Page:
A second aide to Vice President Dick Cheney is cooperating with the special prosecutor's probe into the outing of covert CIA agent Valerie Plame Wilson, those close to the investigation say.All I can say for Raw Story is -- so far Larisa's been right, and way ahead of the curve.
Now, those close to the investigation say that a second Cheney aide, David Wurmser, has agreed to provide the prosecution with evidence that the leak was a coordinated effort by Cheney’s office to discredit the agent's husband. Her husband, former ambassador Joseph Wilson, was one of the most vocal critics of the Iraq war.
Wurmser, Cheney’s Middle East advisor and an assistant to then-Under Secretary of State for Arms Control and International Security Affairs John Bolton, likely cooperated because he faced criminal charges for his role in leaking Wilson's name on the orders of higher-ups, the sources said.
According to those familiar with the case, Wurmser was in attendance at several meetings of the White House Iraq Group (WHIG), a little-known cabal of administration hawks that formed in August 2002 to publicize the threat posed by Saddam Hussein. Those who say they have reviewed documents obtained in the probe assert that the Vice President was also present at some of the group’s meetings.
Wurmser did not return a call seeking comment.
The sources say that Hannah and Wurmser were given orders by senior officials in Cheney’s office in June 2003 to leak Plame’s covert status and identity in an attempt to muzzle Wilson. The White House Iraq group was founded by Bush chief of staff Andrew Card and operated out of the Vice President’s offices.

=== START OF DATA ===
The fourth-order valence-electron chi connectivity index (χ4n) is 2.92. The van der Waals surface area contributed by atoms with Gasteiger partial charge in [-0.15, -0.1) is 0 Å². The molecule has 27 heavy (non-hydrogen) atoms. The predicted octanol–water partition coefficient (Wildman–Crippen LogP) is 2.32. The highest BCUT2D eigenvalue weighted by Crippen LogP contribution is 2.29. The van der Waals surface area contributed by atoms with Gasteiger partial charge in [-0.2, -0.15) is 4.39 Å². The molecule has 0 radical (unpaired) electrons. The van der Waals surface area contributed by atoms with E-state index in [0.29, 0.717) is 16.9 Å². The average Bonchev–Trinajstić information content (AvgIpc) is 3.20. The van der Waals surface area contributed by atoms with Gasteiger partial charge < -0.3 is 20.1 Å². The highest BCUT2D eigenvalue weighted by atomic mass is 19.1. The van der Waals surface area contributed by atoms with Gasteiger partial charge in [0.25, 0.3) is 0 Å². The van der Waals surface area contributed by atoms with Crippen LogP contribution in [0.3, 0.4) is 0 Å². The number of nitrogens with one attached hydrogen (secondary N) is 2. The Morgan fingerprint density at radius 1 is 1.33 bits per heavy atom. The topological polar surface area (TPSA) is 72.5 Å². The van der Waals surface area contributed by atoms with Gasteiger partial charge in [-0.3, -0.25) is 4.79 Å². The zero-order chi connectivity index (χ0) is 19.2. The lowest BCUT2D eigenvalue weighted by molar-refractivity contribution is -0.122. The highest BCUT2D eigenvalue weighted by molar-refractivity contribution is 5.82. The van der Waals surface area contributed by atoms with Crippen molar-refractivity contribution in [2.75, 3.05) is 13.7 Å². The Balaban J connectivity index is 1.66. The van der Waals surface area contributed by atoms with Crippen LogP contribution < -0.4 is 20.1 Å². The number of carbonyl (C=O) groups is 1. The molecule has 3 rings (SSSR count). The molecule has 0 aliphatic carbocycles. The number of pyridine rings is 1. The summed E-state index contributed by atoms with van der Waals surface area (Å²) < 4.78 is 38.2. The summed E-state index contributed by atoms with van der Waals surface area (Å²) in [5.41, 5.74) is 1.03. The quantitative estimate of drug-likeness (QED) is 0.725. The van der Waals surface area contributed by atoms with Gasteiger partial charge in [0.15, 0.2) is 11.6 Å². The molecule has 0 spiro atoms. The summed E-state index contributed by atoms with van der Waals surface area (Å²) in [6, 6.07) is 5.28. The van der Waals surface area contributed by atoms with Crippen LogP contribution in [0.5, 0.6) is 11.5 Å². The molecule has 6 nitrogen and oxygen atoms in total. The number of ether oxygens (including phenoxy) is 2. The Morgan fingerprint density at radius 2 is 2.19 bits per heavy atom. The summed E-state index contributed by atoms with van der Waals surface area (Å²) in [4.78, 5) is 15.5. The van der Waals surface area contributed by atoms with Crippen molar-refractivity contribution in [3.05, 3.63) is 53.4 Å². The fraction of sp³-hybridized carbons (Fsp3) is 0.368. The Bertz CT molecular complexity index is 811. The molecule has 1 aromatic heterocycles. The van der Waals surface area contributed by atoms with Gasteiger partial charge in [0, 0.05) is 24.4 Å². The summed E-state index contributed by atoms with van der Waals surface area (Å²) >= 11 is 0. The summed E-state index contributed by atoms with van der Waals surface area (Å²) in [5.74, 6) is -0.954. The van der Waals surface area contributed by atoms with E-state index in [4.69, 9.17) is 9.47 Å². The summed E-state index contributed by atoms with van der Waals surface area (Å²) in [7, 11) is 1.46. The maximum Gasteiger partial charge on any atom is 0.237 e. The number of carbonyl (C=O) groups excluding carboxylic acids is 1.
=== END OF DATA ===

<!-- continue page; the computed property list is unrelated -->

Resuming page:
To spread its message that Saddam Hussein was a nuclear threat, WHIG relied heavily on New York Times reporter Judith Miller, who, after meeting with several of the organization’s members in August 2002, wrote an explosive story that many critics of the war believe laid the groundwork for military action against Iraq.
On Sunday, Sept. 8, 2002, Miller wrote a story for the Times quoting anonymous officials who said aluminum tubes found in Iraq were to be used as centrifuges. Her report turned out to be wrong.
Wurmser’s cooperation with Fitzgerald would certainly come as no surprise to those who have been following his career. Last year, he was questioned by the Federal Bureau of Investigation for his possible role in leaking U.S. security secrets to Israel.
According to a 2004 story in the Washington Post, the FBI interviewed officials in Cheney’s office and the Pentagon, including Hannah and Wurmser, former Defense Policy Board member Richard Perle, Undersecretary of Defense Douglas Feith and Deputy Defense Secretary Paul Wolfowitz, to determine if they were involved in leaking U.S. security secrets to Israel, the former head of the Iraqi National Congress Ahmed Chalabi and the American Israel Public Affairs Committee (AIPAC).
The revelation that Hannah and Wurmser have become prosecution witnesses, as well as being identified as the original sources of the leak, indicates Fitzgerald now may be looking into the motive for outing Plame and how Administration officials sought to derail a vocal critic of Iraq intelligence.
Hannah and Wurmser were first named as possible suspects in the Plame leak by Wilson, Plame’s husband, in his book, The Politics of Truth.
“In fact, senior advisers close to the president may well have been clever enough to have used others to do the actual leaking, in order to keep their fingerprints off the crime,” Wilson writes.
“John Hannah and David Wurmser, mid-level political appointees in the vice-president’s office, have both been suggested as sources of the leak …Mid-level officials, however, do not leak information without the authority from a higher level,” Wilson notes.
If this is true, Fitzgerald has a frigging NeoCon choir on his hands.